Unlike the NFL Players' Association's failed disclaimer of interest and antitrust action, in which the players' case was harmed by the lack of certainty over whether the collective bargaining process had ended, Boies said there was no disputing that bargaining talks had concluded in the NBA -- and that Stern himself had ended them by presenting a series of ultimatums and "take-it-or-leave-it" offers that the players could not accept.

"They had an opportunity to start playing with enormous concessions from the players," Boies said. "That wasn’t enough for them. If the fans want basketball, there’s only one group of people that they can get it from, OK? And that’s the owners, because the players are prepared to play right now."

The NBA undoubtedly will argue that it was the players who ended bargaining when their union disclaimed, and that the disclaimer is a sham, or a negotiating tactic as opposed to a legitimate dissolution.

The lawsuits came one day after the players rejected the league's latest ultimatum to accept their bargaining proposal or be forced to negotiate from a far worse one. The National Basketball Players Association at that point disclaimed interest in representing the players any longer in collective bargaining with the league after failing to reach an agreement during the 4 1-2 month lockout that was imposed by owners July 1.

In the California case, Boies, his partner, Jonathan Schiller, and players' attorney Jeffrey Kessler laid out a meticulous case that the collective bargaining process had been ended by the owners and that the players had no choice but to dissolve the union and pursue their case via antitrust law. They laid out a series of concessions the players made in an effort to reach a deal, including a "massive reduction in compensation" and "severe system changes that would destroy competition for players."

The lawsuit quoted Stern's own demands when he issued two ultimatums to the union during the final week of talks, threatening the players both times to accept the offer (with a 50-50 revenue split and various restrictions on trades and player salaries) or be furnished a worse offer in which the players' salaries would have been derived from 47 percent of revenues in a system that included a hard team salary cap and rollbacks of existing contracts -- all deal points the two sides had long since negotiated past and abandoned.

Asked if Stern made a mistake issuing the ultimatums that ended the talks, Boies said, "If you're in a poker game and you bluff, and the bluff works, you're a hero. Somebody calls your bluff, you lose. I think the owners overplayed their hand."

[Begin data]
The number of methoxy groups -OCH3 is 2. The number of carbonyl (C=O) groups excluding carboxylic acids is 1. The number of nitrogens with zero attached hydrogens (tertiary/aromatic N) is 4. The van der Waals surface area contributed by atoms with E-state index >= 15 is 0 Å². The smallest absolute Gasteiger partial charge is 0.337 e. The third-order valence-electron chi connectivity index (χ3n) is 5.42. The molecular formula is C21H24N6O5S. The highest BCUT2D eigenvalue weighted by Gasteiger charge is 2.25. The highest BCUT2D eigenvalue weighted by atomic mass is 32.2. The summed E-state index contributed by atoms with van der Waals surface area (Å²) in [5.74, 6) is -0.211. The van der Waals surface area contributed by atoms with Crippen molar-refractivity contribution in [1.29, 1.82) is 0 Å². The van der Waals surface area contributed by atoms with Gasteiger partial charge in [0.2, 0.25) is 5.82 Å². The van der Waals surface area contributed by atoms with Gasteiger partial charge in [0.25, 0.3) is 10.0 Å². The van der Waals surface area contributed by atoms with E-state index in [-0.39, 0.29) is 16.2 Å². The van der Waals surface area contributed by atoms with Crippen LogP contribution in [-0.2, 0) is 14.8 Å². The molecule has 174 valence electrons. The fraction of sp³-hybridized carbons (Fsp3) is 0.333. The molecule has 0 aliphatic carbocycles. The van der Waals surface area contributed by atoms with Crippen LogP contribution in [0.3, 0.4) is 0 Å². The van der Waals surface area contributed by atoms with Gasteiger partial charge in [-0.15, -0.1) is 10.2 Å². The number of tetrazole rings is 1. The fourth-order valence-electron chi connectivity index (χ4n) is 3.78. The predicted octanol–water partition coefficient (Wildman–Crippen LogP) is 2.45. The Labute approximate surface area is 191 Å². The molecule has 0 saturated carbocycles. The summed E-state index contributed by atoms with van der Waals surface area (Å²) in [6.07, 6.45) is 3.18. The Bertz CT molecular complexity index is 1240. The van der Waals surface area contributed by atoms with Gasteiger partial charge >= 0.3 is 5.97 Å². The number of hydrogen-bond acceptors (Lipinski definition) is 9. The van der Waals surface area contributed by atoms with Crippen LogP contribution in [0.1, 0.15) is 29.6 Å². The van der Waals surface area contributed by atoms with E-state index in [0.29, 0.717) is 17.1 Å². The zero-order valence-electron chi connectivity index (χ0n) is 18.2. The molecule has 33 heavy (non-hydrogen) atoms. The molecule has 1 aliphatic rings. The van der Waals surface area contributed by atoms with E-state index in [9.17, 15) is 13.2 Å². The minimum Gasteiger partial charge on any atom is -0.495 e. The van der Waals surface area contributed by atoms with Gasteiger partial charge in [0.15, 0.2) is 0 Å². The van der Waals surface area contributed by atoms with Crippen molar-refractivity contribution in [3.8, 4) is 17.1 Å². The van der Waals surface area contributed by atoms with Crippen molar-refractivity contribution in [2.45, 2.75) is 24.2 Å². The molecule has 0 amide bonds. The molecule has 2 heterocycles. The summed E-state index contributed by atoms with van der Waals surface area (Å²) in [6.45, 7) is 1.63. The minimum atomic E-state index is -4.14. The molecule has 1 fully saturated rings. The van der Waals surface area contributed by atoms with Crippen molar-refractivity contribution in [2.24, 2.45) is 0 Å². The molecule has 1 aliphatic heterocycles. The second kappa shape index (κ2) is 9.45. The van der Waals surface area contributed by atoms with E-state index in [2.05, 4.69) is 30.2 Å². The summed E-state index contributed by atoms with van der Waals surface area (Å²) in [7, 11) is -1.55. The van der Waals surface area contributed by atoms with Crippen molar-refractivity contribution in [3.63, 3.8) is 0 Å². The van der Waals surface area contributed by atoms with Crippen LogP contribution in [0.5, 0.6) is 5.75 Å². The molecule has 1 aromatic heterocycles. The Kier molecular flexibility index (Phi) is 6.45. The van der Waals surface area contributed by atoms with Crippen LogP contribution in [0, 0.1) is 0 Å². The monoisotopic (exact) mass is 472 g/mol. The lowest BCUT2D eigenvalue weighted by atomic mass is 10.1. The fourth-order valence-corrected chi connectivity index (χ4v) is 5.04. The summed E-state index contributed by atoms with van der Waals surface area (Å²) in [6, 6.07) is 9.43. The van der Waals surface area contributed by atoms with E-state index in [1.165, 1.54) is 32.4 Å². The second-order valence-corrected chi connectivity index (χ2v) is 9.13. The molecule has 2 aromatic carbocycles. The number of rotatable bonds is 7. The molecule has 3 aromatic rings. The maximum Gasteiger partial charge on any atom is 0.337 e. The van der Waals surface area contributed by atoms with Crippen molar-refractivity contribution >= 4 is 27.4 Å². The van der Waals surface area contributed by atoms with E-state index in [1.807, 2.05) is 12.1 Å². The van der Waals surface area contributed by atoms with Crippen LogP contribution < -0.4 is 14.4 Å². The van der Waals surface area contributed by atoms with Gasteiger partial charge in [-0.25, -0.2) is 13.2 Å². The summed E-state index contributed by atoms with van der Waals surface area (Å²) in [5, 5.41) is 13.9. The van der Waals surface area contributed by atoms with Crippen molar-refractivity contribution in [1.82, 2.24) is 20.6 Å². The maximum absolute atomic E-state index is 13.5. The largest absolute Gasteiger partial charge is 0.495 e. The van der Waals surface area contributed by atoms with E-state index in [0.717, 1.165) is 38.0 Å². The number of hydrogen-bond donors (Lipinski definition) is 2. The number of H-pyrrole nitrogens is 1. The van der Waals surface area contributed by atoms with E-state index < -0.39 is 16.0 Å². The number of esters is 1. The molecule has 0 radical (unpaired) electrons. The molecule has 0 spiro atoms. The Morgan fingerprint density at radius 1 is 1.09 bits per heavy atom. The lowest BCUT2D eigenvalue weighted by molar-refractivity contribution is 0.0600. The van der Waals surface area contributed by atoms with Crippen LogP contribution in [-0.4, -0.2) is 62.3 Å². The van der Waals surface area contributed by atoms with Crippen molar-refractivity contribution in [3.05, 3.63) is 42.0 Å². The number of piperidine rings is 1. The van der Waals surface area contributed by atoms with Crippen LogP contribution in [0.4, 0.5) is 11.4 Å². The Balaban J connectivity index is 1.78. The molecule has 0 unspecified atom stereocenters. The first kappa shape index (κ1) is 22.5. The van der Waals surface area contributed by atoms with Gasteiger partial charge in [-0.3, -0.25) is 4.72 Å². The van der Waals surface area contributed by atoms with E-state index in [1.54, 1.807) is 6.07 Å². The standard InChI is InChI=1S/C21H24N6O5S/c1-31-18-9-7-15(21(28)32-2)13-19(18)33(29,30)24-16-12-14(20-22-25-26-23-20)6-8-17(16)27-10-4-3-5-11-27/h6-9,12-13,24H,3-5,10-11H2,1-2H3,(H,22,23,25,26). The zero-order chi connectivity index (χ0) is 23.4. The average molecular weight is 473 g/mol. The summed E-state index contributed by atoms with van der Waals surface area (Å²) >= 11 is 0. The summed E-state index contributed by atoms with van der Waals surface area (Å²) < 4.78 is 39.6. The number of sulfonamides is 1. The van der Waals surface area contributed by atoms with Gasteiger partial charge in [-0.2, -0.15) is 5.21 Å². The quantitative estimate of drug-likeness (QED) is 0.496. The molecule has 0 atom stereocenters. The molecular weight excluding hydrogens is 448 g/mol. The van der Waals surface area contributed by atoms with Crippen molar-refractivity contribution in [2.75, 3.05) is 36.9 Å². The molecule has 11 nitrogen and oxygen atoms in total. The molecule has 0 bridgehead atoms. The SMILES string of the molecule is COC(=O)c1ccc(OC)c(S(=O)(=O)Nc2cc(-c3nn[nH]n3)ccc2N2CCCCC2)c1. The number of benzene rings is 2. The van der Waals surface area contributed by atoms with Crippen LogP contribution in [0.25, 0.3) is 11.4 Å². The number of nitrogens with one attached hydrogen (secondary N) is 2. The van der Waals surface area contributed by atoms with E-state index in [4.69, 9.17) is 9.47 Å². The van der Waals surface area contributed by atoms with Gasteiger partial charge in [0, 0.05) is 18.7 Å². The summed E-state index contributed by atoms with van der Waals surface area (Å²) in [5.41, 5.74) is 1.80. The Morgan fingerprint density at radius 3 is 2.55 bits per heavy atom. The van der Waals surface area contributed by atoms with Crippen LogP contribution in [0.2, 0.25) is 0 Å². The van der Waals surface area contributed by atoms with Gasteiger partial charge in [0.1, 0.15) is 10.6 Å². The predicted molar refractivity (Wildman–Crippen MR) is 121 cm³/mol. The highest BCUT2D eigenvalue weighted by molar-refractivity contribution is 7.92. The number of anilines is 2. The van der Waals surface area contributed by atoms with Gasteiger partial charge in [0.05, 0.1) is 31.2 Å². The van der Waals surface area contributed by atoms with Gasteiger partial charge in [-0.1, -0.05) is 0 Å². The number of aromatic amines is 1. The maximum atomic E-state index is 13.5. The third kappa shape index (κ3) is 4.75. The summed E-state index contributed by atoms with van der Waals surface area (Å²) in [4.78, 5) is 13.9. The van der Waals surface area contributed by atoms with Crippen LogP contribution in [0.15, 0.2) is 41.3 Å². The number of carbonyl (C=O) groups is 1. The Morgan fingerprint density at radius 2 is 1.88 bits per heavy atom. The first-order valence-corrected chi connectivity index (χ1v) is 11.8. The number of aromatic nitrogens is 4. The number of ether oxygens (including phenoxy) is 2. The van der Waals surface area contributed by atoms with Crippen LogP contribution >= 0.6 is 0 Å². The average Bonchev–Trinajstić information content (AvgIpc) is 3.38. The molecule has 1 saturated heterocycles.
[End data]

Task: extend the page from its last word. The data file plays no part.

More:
In the California lawsuit, the players' attorneys alleged that the owners' bargaining strategy was hatched during a meeting between league and union negotiators in June 2007. In that meeting, the lawsuit alleged, "Stern demanded that the players agree to a reduction in the players' BRI percentage from 57 percent to 50 percent," plus a more restrictive cap system. Stern and deputy commissioner Adam Silver told Hunter, according to the lawsuit, that if the players did not accept their terms, the NBA was "prepared to lock out the players for two years to get everything." Stern and Silver assured Hunter in the meeting that "the deal would get worse after the lockout," the lawsuit alleged.

The threats of getting a worse deal after the lockout if the players didn't accept the owners' terms were repeated in a letter to the union dated April 25, 2011, according to the lawsuit -- which then laid out the contentious, sometimes bizarre, and almost indisputably one-sided negotiation that transpired over the next few months.

"I will give the devil their due," Boies said. "They did a terrific job of taking a very hard line and pushing the players to make concession after concession after concession. Greed is not only a terrible thing, it's a dangerous thing. By overplaying their hand, by pushing the players beyond any line of reason, I think they caused this."

Boies said it was in neither side's best interests for the action to proceed to trial, which could take years and multiply the threat of damages against NBA owners. Even in their current capacity as members of a trade association, the players could have a settlement negotiated on their behalf among the attorneys for both sides. The settlement could then take the form of a collective bargaining agreement, but only after the majority of players agreed to reform the union and the owners agreed to recognize it.

Another option would be for a federal judge to require both sides to participate in mediation under the auspices of a federal magistrate; attendance would be required, though the results wouldn't be binding.

"There's lots of ways to get started, but it takes two to tango," said Boies, who once sued Microsoft in an antitrust case and represented Al Gore in his failed 2000 presidential bid based on a disputed vote count in Florida.